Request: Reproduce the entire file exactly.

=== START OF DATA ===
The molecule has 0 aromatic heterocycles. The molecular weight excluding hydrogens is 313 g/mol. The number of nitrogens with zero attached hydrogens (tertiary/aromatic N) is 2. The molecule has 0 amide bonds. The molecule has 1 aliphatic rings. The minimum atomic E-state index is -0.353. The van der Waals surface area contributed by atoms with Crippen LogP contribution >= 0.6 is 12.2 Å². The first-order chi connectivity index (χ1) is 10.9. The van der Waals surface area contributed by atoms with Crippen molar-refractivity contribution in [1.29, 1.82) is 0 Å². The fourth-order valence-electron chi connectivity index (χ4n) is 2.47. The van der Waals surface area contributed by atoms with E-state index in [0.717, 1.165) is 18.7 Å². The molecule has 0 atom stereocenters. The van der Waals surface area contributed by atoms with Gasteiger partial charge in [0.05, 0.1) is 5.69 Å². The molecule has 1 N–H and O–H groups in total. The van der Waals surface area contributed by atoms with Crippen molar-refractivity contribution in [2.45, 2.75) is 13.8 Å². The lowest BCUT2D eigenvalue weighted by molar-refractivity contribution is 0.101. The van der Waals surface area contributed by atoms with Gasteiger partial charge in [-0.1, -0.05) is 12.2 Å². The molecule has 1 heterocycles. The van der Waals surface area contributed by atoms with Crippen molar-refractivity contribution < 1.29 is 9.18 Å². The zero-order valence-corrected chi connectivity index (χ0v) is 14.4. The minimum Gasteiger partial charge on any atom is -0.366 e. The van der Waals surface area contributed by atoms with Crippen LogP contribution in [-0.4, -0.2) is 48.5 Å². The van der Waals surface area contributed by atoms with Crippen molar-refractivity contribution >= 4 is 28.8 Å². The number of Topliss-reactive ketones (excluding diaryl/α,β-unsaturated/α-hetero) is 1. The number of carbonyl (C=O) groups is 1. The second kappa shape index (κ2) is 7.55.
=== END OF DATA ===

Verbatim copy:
The molecule has 0 aromatic heterocycles. The molecular weight excluding hydrogens is 313 g/mol. The number of nitrogens with zero attached hydrogens (tertiary/aromatic N) is 2. The molecule has 0 amide bonds. The molecule has 1 aliphatic rings. The minimum atomic E-state index is -0.353. The van der Waals surface area contributed by atoms with Crippen LogP contribution >= 0.6 is 12.2 Å². The first-order chi connectivity index (χ1) is 10.9. The van der Waals surface area contributed by atoms with Crippen molar-refractivity contribution in [1.29, 1.82) is 0 Å². The fourth-order valence-electron chi connectivity index (χ4n) is 2.47. The van der Waals surface area contributed by atoms with E-state index in [0.717, 1.165) is 18.7 Å². The molecule has 0 atom stereocenters. The van der Waals surface area contributed by atoms with Gasteiger partial charge in [0.05, 0.1) is 5.69 Å². The molecule has 1 N–H and O–H groups in total. The van der Waals surface area contributed by atoms with Crippen molar-refractivity contribution in [2.45, 2.75) is 13.8 Å². The lowest BCUT2D eigenvalue weighted by molar-refractivity contribution is 0.101. The van der Waals surface area contributed by atoms with Gasteiger partial charge in [-0.1, -0.05) is 12.2 Å². The molecule has 1 heterocycles. The van der Waals surface area contributed by atoms with Crippen molar-refractivity contribution < 1.29 is 9.18 Å². The zero-order valence-corrected chi connectivity index (χ0v) is 14.4. The minimum Gasteiger partial charge on any atom is -0.366 e. The van der Waals surface area contributed by atoms with Crippen LogP contribution in [-0.4, -0.2) is 48.5 Å². The van der Waals surface area contributed by atoms with Crippen molar-refractivity contribution >= 4 is 28.8 Å². The number of Topliss-reactive ketones (excluding diaryl/α,β-unsaturated/α-hetero) is 1. The number of carbonyl (C=O) groups is 1. The second kappa shape index (κ2) is 7.55.